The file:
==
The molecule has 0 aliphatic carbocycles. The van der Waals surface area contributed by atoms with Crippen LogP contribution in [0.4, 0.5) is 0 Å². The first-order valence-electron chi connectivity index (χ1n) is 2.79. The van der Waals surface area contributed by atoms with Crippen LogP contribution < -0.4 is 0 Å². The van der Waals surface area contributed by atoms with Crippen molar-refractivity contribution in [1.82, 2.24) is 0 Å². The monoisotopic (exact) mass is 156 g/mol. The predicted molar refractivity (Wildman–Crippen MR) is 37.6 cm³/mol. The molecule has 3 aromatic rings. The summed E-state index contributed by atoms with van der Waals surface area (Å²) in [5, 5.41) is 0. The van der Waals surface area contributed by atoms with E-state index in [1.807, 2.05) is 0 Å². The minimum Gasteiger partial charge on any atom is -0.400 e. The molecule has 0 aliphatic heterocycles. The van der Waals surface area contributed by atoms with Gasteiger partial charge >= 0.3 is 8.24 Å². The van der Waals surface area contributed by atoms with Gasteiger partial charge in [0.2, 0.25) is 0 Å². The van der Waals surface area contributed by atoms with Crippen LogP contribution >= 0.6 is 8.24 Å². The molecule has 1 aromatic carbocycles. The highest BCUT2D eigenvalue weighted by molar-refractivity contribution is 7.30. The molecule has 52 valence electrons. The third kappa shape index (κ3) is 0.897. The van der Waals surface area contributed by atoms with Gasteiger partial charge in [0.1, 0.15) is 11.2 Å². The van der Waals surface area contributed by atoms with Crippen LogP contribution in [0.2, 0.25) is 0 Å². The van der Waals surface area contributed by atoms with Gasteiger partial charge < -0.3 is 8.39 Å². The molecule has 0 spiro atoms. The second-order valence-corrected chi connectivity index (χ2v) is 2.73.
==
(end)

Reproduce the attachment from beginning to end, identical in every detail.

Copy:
The molecule has 0 aliphatic carbocycles. The van der Waals surface area contributed by atoms with Crippen LogP contribution in [0.4, 0.5) is 0 Å². The first-order valence-electron chi connectivity index (χ1n) is 2.79. The van der Waals surface area contributed by atoms with Crippen LogP contribution < -0.4 is 0 Å². The van der Waals surface area contributed by atoms with Crippen molar-refractivity contribution in [1.82, 2.24) is 0 Å². The monoisotopic (exact) mass is 156 g/mol. The predicted molar refractivity (Wildman–Crippen MR) is 37.6 cm³/mol. The molecule has 3 aromatic rings. The summed E-state index contributed by atoms with van der Waals surface area (Å²) in [5, 5.41) is 0. The van der Waals surface area contributed by atoms with E-state index in [1.807, 2.05) is 0 Å². The minimum Gasteiger partial charge on any atom is -0.400 e. The molecule has 0 aliphatic heterocycles. The van der Waals surface area contributed by atoms with Gasteiger partial charge >= 0.3 is 8.24 Å². The van der Waals surface area contributed by atoms with Gasteiger partial charge in [0.2, 0.25) is 0 Å². The van der Waals surface area contributed by atoms with Crippen LogP contribution >= 0.6 is 8.24 Å². The molecule has 1 aromatic carbocycles. The highest BCUT2D eigenvalue weighted by molar-refractivity contribution is 7.30. The molecule has 52 valence electrons. The third kappa shape index (κ3) is 0.897. The van der Waals surface area contributed by atoms with Gasteiger partial charge in [0.1, 0.15) is 11.2 Å². The van der Waals surface area contributed by atoms with Crippen LogP contribution in [0.2, 0.25) is 0 Å². The van der Waals surface area contributed by atoms with Gasteiger partial charge < -0.3 is 8.39 Å². The molecule has 0 spiro atoms. The second-order valence-corrected chi connectivity index (χ2v) is 2.73.